By David Garrett
People from Vienna can be proudly possessive, regarding their city as the world’s music capital. Vienna has even been slow to accept some out-of-town, adopted Viennese, such as Mozart and Mahler. The Kiev-born conductor Jascha Horenstein, who grew up in Vienna and knew Schoenberg and Webern personally, found these composers very provincial: ‘They thought that Vienna was the only place where music is produced’. Not an outlandish claim for a city also boasting Haydn, Beethoven, Schubert and Brahms … and the Strauss family of waltz-kings.
Elisabeth Leonskaja’s Great Performers recital includes music by Schoenberg and Webern. ‘Mostly Mozart’, or ‘Mozart plus’, it all bears the imprint ‘Made in Vienna’.
Mozart is many pianists’ first encounter with Viennese music. Yet it was quite rare, until the Mozart mania of the late 20th century, to hear his sonatas in piano recitals. Artur Schnabel (who did play them) explained: ‘Mozart’s piano sonatas are too easy for children, and too difficult for professionals … they are given to children because of the small quantity of the notes, yet grown-ups avoid them because of the great quality of the notes.’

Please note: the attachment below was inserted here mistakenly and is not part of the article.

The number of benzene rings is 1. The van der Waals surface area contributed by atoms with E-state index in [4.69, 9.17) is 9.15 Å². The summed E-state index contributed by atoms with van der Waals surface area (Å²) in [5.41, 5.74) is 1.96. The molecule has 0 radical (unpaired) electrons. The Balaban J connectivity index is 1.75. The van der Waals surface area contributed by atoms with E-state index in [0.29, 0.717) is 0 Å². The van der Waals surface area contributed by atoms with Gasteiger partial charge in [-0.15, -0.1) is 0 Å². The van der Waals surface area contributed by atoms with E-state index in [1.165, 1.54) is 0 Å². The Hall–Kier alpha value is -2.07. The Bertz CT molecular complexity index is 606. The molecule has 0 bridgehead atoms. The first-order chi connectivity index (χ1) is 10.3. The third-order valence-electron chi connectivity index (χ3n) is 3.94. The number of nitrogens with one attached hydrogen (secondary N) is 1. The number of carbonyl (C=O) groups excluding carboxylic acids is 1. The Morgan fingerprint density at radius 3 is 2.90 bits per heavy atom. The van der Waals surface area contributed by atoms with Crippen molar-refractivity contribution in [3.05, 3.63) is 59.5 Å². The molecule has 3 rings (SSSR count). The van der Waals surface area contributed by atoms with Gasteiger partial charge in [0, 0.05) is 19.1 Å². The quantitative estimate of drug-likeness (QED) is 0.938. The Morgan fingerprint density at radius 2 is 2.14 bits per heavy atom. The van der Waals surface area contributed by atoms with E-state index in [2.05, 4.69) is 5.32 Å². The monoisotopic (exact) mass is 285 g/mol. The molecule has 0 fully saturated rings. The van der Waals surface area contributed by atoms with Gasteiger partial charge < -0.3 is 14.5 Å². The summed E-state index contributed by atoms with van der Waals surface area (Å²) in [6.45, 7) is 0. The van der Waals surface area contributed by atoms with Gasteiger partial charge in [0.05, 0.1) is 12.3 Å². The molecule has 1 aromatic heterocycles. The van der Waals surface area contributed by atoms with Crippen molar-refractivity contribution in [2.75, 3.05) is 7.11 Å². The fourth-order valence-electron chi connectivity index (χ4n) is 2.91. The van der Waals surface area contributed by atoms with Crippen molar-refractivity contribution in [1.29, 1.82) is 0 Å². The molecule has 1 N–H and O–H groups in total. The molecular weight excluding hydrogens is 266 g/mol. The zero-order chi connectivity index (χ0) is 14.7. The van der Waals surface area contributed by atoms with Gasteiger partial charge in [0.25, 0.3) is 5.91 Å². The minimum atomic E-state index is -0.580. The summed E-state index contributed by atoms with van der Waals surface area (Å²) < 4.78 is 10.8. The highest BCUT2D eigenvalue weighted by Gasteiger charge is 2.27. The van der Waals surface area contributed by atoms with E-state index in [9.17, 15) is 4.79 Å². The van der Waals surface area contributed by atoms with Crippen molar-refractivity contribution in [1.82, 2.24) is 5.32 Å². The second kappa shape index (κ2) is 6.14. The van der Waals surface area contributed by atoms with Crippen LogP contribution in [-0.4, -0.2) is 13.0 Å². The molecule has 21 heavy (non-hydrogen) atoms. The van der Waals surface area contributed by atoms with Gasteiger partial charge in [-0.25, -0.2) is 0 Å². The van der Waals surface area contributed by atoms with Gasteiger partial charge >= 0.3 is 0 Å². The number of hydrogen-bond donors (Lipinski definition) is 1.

Mozart crafted some of the five sonatas in the Leonskaja program to please dilettante players, others to show off his own virtuosity as composer and performer. There are concerto-like pieces (especially K.333, with its cadenza in the last movement) and gimmicks, like the Turkish janissary music in K.331’s Rondo alla turca. There were old people in Vienna, when Mozart first came to that city, who could remember how close the Turkish army had reached.
The key of the first Mozart sonata Leonskaja plays recalls Arnold Schoenberg’s adage: ‘There is still much good music to be written in C major.’ Clearly the world agrees, as the Sonata (K.330) is among Mozart’s most popular works. As for Schoenberg’s own music, and that of his disciple Anton Webern, no one would accuse that of the deceptive simplicity we attribute to Mozart. Schoenberg’s Six Pieces, Op.19, and Webern’s Variations, Op.27, take the small quantity of the notes to an unprecedented extreme. ‘A novel condensed into a sigh’, said someone of Schoenberg’s Op.19.
Elisabeth Leonskaja’s program illustrates the continuity of music made in Vienna, played by a pianist who has lived there since 1978. Schoenberg and Webern were determined to extend a great tradition, which included Mozart. Provincial musicians? Maybe – but what a province!
David Garrett is an Australian writer, historian, music programmer and broadcaster.